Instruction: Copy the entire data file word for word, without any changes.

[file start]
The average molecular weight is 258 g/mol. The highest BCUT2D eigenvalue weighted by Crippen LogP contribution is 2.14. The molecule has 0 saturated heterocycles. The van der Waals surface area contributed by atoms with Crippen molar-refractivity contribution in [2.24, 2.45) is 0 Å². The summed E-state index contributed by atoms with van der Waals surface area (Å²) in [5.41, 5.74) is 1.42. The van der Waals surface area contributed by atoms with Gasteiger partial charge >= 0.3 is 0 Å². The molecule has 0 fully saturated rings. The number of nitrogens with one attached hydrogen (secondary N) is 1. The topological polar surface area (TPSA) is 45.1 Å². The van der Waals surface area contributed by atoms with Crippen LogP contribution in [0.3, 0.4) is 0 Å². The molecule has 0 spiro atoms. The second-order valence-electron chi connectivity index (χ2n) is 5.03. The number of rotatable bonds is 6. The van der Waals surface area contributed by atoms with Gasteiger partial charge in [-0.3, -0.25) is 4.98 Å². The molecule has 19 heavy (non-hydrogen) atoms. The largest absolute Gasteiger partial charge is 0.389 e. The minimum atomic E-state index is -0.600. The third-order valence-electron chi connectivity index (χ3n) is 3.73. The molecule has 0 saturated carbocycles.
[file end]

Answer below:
The average molecular weight is 258 g/mol. The highest BCUT2D eigenvalue weighted by Crippen LogP contribution is 2.14. The molecule has 0 saturated heterocycles. The van der Waals surface area contributed by atoms with Crippen molar-refractivity contribution in [2.24, 2.45) is 0 Å². The summed E-state index contributed by atoms with van der Waals surface area (Å²) in [5.41, 5.74) is 1.42. The van der Waals surface area contributed by atoms with Gasteiger partial charge >= 0.3 is 0 Å². The molecule has 0 fully saturated rings. The number of nitrogens with one attached hydrogen (secondary N) is 1. The topological polar surface area (TPSA) is 45.1 Å². The van der Waals surface area contributed by atoms with Crippen LogP contribution in [0.3, 0.4) is 0 Å². The molecule has 0 spiro atoms. The second-order valence-electron chi connectivity index (χ2n) is 5.03. The number of rotatable bonds is 6. The van der Waals surface area contributed by atoms with Gasteiger partial charge in [-0.3, -0.25) is 4.98 Å². The molecule has 19 heavy (non-hydrogen) atoms. The largest absolute Gasteiger partial charge is 0.389 e. The minimum atomic E-state index is -0.600. The third-order valence-electron chi connectivity index (χ3n) is 3.73. The molecule has 0 saturated carbocycles.